But the effects of the pop invasion are not limited to music. The Nicaraguans allow related fashions, patterns of consumerism and style into their country. The patterns of consumerism that belong with US pop cannot be so easily absorbed as the music. For the up-to-date Nicaraguan teenager, clothes are the biggest problem. Everyone wants to be seen in denims. Levis and Wrangler jeans and trainers are all the rage. But the price is prohibitive. A shoe store in León had a pair of the latest style trainers and the price was a staggering 270,000 cordobas ($192). The average monthly wage of a professional such as a teacher is 30,000 cordobas ($21). By providing a model for unattainable Western patterns of consumerism, US pop may be doing serious harm to Nicaraguan culture.

Teenagers covet US consumer goods whilst the most basic essentials are in short supply. Meat and bread have to be queued for, you never find soap and washing powder on the supermarket shelves. And shortages like this apply throughout the economy. In hospitals, medicines are in short supply; technical equipment frequently breaks down because of lack of spares and expertise to repair them. In schools, pens, pencils and paper are scarce; there are no text books and many school buildings need repair.

Does the desire for US luxury goods in the midst of scarcity make the young rebel against their own culture? To find out I visited San Filippe, a school in León. It was in a sorry state indeed. I arrived one evening to find the building in darkness. The electricity had failed: this, I discovered, was a regular occurrence. Several classes were therefore gathered together in one room where emergency lighting had been rigged up. The school had other problems too. Doors were hanging off their hinges, ceilings were falling down and windows were broken.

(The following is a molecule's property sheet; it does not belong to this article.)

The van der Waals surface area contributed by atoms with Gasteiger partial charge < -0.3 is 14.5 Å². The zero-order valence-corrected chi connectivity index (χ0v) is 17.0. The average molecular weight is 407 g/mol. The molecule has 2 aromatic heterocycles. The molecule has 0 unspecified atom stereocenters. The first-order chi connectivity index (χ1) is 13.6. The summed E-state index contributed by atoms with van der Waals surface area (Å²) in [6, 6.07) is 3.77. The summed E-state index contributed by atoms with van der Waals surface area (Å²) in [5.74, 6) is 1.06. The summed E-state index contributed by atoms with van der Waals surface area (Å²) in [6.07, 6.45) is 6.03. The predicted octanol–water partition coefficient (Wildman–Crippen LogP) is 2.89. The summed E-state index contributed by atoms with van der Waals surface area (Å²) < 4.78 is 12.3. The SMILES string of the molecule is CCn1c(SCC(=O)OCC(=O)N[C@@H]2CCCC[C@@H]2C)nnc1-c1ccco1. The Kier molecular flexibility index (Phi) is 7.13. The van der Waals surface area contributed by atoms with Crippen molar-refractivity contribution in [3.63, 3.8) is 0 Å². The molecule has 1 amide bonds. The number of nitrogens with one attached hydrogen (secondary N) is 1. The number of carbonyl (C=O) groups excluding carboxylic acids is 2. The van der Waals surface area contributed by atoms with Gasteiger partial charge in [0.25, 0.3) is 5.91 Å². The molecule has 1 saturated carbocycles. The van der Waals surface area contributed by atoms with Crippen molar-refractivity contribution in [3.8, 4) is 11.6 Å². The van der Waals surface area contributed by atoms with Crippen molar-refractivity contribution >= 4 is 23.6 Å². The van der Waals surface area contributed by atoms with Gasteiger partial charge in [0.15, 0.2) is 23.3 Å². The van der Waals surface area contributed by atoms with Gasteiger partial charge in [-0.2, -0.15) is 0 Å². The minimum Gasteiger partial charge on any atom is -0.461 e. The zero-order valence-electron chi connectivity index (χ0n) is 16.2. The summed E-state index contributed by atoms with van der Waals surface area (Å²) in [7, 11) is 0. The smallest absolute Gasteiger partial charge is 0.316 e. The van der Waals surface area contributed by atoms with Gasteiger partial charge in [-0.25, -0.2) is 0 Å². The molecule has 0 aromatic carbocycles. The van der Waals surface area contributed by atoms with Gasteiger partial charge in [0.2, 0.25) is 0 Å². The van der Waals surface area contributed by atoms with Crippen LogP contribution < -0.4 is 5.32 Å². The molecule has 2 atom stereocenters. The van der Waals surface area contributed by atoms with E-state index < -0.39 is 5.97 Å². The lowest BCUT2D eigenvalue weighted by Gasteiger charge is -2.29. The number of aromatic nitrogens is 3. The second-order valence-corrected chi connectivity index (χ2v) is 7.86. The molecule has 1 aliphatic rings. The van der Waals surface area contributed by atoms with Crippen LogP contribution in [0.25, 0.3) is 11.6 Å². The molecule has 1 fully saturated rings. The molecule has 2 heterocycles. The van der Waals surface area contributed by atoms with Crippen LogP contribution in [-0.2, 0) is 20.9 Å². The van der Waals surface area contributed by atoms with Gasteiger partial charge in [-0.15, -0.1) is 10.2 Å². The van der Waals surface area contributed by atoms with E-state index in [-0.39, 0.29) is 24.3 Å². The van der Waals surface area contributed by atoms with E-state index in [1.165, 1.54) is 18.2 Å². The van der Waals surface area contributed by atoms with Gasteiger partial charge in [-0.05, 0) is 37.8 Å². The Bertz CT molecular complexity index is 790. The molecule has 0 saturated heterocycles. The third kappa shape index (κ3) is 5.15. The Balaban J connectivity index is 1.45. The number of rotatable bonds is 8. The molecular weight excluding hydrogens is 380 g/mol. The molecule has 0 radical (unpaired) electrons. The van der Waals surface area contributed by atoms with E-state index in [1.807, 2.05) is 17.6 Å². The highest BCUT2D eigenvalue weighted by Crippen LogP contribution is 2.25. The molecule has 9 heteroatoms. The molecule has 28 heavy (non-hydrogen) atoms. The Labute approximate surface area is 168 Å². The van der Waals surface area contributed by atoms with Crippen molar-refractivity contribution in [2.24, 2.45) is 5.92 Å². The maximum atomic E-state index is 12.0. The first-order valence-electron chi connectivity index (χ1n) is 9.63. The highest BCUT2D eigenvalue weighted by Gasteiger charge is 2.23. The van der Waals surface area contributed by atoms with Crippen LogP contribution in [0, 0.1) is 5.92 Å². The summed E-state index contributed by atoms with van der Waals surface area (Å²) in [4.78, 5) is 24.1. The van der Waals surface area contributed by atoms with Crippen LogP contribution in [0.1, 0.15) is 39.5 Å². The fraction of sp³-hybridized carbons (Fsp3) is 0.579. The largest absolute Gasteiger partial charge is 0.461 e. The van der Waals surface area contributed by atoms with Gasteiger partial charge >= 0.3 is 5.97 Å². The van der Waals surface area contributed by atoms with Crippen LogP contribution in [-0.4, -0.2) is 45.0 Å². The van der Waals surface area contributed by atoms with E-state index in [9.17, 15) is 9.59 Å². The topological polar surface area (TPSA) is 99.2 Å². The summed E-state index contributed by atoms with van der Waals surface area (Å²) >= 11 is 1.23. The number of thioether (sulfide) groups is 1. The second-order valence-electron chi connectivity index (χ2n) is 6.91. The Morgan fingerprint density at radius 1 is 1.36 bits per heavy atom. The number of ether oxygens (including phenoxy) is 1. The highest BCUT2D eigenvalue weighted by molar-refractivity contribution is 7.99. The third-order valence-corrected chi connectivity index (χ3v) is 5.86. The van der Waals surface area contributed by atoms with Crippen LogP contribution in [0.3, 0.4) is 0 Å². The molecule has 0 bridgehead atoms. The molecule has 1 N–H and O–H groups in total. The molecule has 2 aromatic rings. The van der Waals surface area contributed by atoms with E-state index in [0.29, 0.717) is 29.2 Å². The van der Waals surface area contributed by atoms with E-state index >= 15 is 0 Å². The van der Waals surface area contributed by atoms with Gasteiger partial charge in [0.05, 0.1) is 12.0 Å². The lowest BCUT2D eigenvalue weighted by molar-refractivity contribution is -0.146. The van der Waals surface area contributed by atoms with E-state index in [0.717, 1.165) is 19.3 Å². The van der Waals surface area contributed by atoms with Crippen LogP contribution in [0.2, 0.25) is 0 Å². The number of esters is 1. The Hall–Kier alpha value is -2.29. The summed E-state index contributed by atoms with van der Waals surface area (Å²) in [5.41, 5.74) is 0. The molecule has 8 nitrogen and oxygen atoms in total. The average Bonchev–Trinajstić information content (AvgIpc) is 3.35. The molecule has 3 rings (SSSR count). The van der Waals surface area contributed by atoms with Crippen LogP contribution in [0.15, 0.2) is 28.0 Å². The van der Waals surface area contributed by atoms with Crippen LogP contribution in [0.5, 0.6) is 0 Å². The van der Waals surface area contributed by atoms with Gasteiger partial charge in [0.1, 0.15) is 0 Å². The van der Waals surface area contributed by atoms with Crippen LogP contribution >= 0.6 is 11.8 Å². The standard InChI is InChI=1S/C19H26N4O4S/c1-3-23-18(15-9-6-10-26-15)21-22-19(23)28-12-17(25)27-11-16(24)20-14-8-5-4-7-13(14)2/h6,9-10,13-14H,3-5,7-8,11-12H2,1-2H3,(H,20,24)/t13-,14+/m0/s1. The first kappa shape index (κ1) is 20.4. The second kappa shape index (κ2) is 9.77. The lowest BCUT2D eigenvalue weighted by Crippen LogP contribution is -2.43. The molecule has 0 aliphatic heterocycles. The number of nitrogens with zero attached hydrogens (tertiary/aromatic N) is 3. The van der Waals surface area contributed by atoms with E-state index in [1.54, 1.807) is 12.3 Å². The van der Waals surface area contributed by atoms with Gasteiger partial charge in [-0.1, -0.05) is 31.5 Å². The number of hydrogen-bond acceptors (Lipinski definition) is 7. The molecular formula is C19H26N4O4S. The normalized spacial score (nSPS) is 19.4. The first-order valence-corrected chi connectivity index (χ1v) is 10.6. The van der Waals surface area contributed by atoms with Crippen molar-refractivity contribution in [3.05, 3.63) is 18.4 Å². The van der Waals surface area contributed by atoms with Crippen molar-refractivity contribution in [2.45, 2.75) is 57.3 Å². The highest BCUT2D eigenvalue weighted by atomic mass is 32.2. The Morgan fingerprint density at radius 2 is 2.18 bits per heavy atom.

Pastora Granera, a teacher and our guide for the evening, apologised. She told us 'We are trying to find a way to build a wall around the school. We have problems here with vandals and adult education classes in particular are subject to frequent attacks. The police have helped us, but the vandals still come back and break in'. I was intrigued. I'd never seen any sign of vandalism elsewhere in the town. I asked who these vandals were. 'Break-dancing gangs. Teenagers who have music from the US - it's a bad influence and encourages them to behave badly.' She went on: 'North Americans are persuading these boys to cause damage to our country. They do not want to be educated, so they wreck our schools and prevent others from learning'.

I doubted Pastora's reasoning. Break-dancing wasn't the pastime of just this group of hooligans. In one class we visited almost everyone present admitted to being able to break-dance. They were pupils at that same school and were committed to learning. Pop is not undermining Nicaraguan socialism. Reagan's support for the Contras, and the subsequent dislocation of the Nicaraguan economy, is. The young people I spoke to loved pop and wanted to be part of the new Nicaragua. They wanted to help make Nicaragua their country: a nation to be proud of. And if Michael Jackson provides them with inspiration, then roll on Billy Jean.

Wendy Slack, a member of the NI Co-operative, type-set this magazine. She visited Nicaragua as member of a delegation from Oxford to León, its twin town.